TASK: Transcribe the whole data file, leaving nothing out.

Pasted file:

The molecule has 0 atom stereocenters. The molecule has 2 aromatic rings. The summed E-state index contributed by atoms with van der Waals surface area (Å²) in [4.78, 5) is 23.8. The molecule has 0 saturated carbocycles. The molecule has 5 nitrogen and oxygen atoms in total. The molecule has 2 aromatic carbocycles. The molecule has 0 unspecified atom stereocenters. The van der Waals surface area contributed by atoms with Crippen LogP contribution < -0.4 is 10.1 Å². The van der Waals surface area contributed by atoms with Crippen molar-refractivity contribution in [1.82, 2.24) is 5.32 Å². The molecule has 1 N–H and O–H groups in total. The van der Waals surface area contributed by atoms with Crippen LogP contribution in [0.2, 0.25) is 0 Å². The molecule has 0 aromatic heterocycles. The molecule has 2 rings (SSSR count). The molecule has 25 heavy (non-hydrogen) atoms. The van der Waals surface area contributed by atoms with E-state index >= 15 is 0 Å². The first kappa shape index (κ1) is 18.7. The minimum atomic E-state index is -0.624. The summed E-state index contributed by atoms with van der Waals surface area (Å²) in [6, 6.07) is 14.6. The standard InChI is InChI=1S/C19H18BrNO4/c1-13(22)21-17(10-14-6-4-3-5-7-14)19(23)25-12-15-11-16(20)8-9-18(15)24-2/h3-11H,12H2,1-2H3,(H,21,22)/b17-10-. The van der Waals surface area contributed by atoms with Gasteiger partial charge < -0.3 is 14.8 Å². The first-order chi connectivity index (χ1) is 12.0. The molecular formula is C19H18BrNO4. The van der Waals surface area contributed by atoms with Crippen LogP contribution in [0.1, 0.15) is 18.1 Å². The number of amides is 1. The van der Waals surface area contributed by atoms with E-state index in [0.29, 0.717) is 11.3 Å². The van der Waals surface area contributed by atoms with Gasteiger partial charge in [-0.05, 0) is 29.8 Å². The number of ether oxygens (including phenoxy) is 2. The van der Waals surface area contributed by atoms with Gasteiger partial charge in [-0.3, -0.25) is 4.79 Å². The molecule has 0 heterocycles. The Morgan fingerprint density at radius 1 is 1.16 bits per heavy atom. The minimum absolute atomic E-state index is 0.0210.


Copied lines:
The molecule has 0 atom stereocenters. The molecule has 2 aromatic rings. The summed E-state index contributed by atoms with van der Waals surface area (Å²) in [4.78, 5) is 23.8. The molecule has 0 saturated carbocycles. The molecule has 5 nitrogen and oxygen atoms in total. The molecule has 2 aromatic carbocycles. The molecule has 0 unspecified atom stereocenters. The van der Waals surface area contributed by atoms with Crippen LogP contribution < -0.4 is 10.1 Å². The van der Waals surface area contributed by atoms with Crippen molar-refractivity contribution in [1.82, 2.24) is 5.32 Å². The molecule has 1 N–H and O–H groups in total. The van der Waals surface area contributed by atoms with Crippen LogP contribution in [0.2, 0.25) is 0 Å². The molecule has 0 aromatic heterocycles. The molecule has 2 rings (SSSR count). The molecule has 25 heavy (non-hydrogen) atoms. The van der Waals surface area contributed by atoms with E-state index >= 15 is 0 Å². The first kappa shape index (κ1) is 18.7. The minimum atomic E-state index is -0.624. The summed E-state index contributed by atoms with van der Waals surface area (Å²) in [6, 6.07) is 14.6. The standard InChI is InChI=1S/C19H18BrNO4/c1-13(22)21-17(10-14-6-4-3-5-7-14)19(23)25-12-15-11-16(20)8-9-18(15)24-2/h3-11H,12H2,1-2H3,(H,21,22)/b17-10-. The van der Waals surface area contributed by atoms with Gasteiger partial charge < -0.3 is 14.8 Å². The first-order chi connectivity index (χ1) is 12.0. The molecular formula is C19H18BrNO4. The van der Waals surface area contributed by atoms with Crippen LogP contribution in [0.1, 0.15) is 18.1 Å². The number of amides is 1. The van der Waals surface area contributed by atoms with E-state index in [0.29, 0.717) is 11.3 Å². The van der Waals surface area contributed by atoms with Gasteiger partial charge in [-0.05, 0) is 29.8 Å². The number of ether oxygens (including phenoxy) is 2. The van der Waals surface area contributed by atoms with Gasteiger partial charge in [-0.3, -0.25) is 4.79 Å². The molecule has 0 heterocycles. The Morgan fingerprint density at radius 1 is 1.16 bits per heavy atom. The minimum absolute atomic E-state index is 0.0210.